When Should You Hire More Staff for Your Studio?

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No matter what kind of studio you run, the road ahead is fraught with obstacles that threaten to undermine your long-term vision. From what classes to offer to which equipment to keep on hand, running a studio involves one decision after another. So many, in fact, that mistakes are bound to happen along the way. It’s how you react to the evolution of your studio over time that separates those that remain active for decades from those that peter out after just a few years.

Provided that your studio continues to flourish, one such judgment call will inevitably involve the question of whether or not the time has come to expand your staff. While studio management software can go a long way to streamline your studio’s operation, it isn’t an all-powerful solution. Sometimes, there simply is no substitute for a larger team. If you suspect your studio needs more staff members to reach its full potential, here are a few things to keep in mind.

Alternative Methods First

So you’ve decided to hire more staff, but have you really explored all your options? Because bringing in additional staff members translates to higher expenses (more on that later), we highly recommend that you mull over a new way of distributing your workload or automating certain processes to avoid the necessity for adding staff members. In some cases, you might realize that you can do without, at least for now.

A Window of Opportunity

One great time to expand your staff is when you see an opportunity for growth within your industry. Of course, the exact nature of this will depend on your business, but when you keep close tabs on the latest developments, you may keenly observe the chance to take a risk and expand. For example, a new fitness trend may be on the rise. Is it time for you to join in? Only you can decide. If your current staff isn’t equipped to act, you might opt to strategically add some more team members to the cause.

Complaints on the Rise

When customers start to complain about not having enough space in classes, or not enough staff to answer their needs, you may have an issue. And when your employees also begin to regularly complain about their mounting workloads or sacrifice vacation time to stay on top of it all, you should probably consider bringing in more staff members. Granted, it may be worth it to evaluate the processes you have in place and investigate whether your workers at truly staying on task. But at the very least, you need to take a closer look at the situation. After all, it’s worth it to invest in more staff than to work your existing one into the ground.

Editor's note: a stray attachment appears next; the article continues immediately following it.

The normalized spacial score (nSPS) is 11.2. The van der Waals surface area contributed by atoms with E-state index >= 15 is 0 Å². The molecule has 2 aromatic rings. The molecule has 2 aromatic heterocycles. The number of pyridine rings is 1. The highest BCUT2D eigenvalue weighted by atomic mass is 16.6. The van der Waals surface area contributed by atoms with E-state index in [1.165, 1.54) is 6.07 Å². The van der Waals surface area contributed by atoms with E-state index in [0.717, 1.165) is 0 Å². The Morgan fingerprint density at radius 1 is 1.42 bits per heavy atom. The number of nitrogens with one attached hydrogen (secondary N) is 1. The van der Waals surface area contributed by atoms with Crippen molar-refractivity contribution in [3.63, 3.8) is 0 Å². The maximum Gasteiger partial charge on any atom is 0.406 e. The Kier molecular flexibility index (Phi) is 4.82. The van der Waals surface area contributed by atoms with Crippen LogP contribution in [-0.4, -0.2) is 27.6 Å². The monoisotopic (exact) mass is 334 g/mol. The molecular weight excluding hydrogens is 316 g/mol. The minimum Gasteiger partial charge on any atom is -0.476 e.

The Red Flag of Overtime

In keeping with the lingering issue of employee complaints, overtime is another major indicator that your staff is just too small to be effective. Even if your current staff is getting the work done, the added expense of paying overtime may not justify the extra time they’re being forced to put in. Instead, re-evaluate your finances and consider whether bringing in at least one more employee to offset the influx of work will do the trick.

Time to Diversify Your Expertise

If you’re looking to expand your business into a new arena or concentrate more heavily on a particular niche, bringing in an employee or two with the specific skill set you need might be a wise move. This is especially the case if you’ve already tried to reconfigure your current employees and found that you’re still not getting the results you’re hoping for. Don’t shy away from employing this strategic approach to staffing your studio.

Scaling Up Your Staff

Because the business world is a fickle one, you should always be ready to scale up your staff as necessary to maintain growth. For the most part, this tactic should begin with profit-generating roles like sales or marketing, but the specific needs of your studio may dictate the necessity for growth elsewhere. Use your best judgment, and as always, be sure that you can’t achieve similar results with adding staff.

Ready for the Added Expense

As we alluded to earlier, recruiting more staff members is bound to make a bigger impact on your bottom line than even you anticipate. In addition to salary, benefits and office space, you need to consider the resources necessary to screen and interview worthwhile candidates as well as the productivity lost while the new employee is trained and fully onboarded. All we’re saying is to be sure that adding more staff is worth it before you actually do so.

Prepare for the Future

In some respects, your staff size truly doesn’t matter. But if you still come to the conclusion that the future of your studio hinges on your ability to bring on more team members, hopefully the above will provide you with the insight you need to make an informed decision. Your staff is ultimately a reflection of you and what your studio represents, and your search therefore shouldn’t be taken lightly.

The team members you introduce to your studio should not only mesh well with the team you have assembled so far, but also be equally as committed to the values and mission you share with your students every single day. Be sure to proceed with just as much careful strategy at this stage as you did when you first decided to run your studio. The future of your business may depend greatly on the individuals you hire no. So choose wisely.

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